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Surfside Building Collapse Sparks Scrutiny Over Power Of Condo Association Boards


Following the collapse of the 12-story condominium in Surfside, Fla., local governments are cracking down on buildings that are behind on their required inspections and repairs. In Miami Beach alone, more than 500 buildings are undergoing emergency inspections. Danny Rivero of member station WLRN has the story of how one condo board is struggling to meet the deadline.

DANNY RIVERO, BYLINE: Since the Champlain Towers South condo collapse in Surfside, Katja Esson has been obsessively reading the news about what led up to it.

KATJA ESSON: It all feels very familiar.

RIVERO: The inspection reports, communication problems with the town of Surfside, the bickering on the condo board that delayed decision-making, and the pushback from residents to pay for needed repairs.

ESSON: Our condo is much, much smaller. But we have the same issues, basically. And, I mean, we're going through exactly, you know, the 40-year recertifications right now. This building - the previous boards have not done anything. I would really say for, like, 20 years, nothing was done in this building. And now we're facing everything.

RIVERO: Things like roof repairs, an upgrade to the electrical system and patching up the concrete. Esson is on the condo board at the Shore Apartments building in Miami Beach. The pastel pink, three-story building is right on the water. It was built in the 1940s and is historically protected. Esson says everything about maintaining it has been a struggle.

ESSON: It is just every step is a nightmare.

RIVERO: The Shore Apartments is more than a year behind on its recertification - basically verifying that it's safe. Buildings need to do this once they reach 40 years old in Miami-Dade County and once every 10 years after that. Ekaterina Justowski joined the condo board because she was passionate about preserving the property.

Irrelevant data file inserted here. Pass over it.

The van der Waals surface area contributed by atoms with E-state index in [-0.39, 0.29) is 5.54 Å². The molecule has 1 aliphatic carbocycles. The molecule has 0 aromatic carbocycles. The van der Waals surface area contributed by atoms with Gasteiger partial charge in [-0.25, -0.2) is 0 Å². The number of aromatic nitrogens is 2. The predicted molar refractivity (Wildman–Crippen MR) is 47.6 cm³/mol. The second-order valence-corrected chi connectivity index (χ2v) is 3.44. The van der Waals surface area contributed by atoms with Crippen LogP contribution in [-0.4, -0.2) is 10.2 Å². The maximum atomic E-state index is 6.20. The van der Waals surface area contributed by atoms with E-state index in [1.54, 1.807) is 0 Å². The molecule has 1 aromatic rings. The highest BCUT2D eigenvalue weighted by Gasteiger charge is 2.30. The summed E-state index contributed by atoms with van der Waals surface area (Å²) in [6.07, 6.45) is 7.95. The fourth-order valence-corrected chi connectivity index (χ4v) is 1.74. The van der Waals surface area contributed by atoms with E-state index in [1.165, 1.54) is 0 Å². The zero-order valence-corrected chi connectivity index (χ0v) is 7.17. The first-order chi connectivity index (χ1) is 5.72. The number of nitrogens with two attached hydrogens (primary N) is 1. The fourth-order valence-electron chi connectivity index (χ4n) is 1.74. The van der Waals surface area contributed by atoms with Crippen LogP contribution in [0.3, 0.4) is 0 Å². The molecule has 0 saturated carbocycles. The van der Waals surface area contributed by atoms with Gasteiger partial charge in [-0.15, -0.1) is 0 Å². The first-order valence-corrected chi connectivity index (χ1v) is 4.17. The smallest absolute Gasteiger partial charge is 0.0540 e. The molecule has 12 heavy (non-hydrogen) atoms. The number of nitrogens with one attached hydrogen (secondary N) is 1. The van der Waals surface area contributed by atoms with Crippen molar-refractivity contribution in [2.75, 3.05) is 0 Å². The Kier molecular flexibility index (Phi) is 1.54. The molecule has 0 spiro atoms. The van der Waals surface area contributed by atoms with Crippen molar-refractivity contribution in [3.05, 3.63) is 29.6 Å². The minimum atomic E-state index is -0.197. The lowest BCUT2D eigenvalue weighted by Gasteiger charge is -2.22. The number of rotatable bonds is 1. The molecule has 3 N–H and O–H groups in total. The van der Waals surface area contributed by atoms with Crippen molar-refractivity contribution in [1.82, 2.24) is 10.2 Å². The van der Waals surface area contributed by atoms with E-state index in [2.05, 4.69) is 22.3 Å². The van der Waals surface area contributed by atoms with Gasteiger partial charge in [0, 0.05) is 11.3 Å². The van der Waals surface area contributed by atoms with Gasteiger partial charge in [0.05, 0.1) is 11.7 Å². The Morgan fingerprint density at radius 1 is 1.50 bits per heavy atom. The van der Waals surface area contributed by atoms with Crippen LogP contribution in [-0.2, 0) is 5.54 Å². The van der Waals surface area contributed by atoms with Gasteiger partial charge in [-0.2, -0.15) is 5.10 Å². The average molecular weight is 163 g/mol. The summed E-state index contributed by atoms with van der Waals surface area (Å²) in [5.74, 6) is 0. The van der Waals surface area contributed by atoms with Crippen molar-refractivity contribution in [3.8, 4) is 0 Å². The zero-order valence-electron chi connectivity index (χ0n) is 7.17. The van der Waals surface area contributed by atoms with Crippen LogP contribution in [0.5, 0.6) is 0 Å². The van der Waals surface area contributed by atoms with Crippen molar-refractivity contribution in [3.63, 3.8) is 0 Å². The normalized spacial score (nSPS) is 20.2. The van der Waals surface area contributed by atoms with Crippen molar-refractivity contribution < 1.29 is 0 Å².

EKATERINA JUSTOWSKI: I dream of the day where I could just resign from the board and never think about it again. For now, I'm volunteering because I feel that it's needed. And it's kind of attitude - if not me, then who?

RIVERO: The power and dynamics of condo boards are in the spotlight after the Surfside collapse. In Florida, the agency that regulates condo boards has a tiny budget, $7 1/2 million, in a state with about 4 1/2 million condo units.

JASON PIZZO: It's ridiculous. And I've said it since the first day that I got elected. It's ridiculous.

RIVERO: Democratic State Senator Jason Pizzo, whose district includes Surfside, says the level of government oversight for condo boards has to be fixed.

PIZZO: It's basically something where Florida has just for so long bent over backwards to incentivize development, to be completely subservient, to sort of go it alone into property rights as opposed to - I'm not a huge fan of overregulation. But we're talking about life safety issues.

RIVERO: Condo boards do have existing legal obligations under Florida law. If there are safety problems, they must address them. And that's what concerns Katja Esson at the Shore Apartments. Condo boards don't always know what they're doing, she says. And they need help, especially after the tragedy at Champlain Towers South in Surfside.

ESSON: If I would have been on that board, you know, what would I've done different? Would I - would I've understood the warnings correctly? Would I've known, you know, what the engineer - what they're telling me? Would I - would I've been able to push quickly enough, you know? But then also, our experience here, things go so slow. I can understand why things took so long.

RIVERO: The Shore Apartments building has until July 19 to certify that it's safe for residents. And if it doesn't meet that deadline, the building could be evacuated over safety concerns.

For NPR News, I'm Danny Rivero in Miami Beach.


Danny Rivero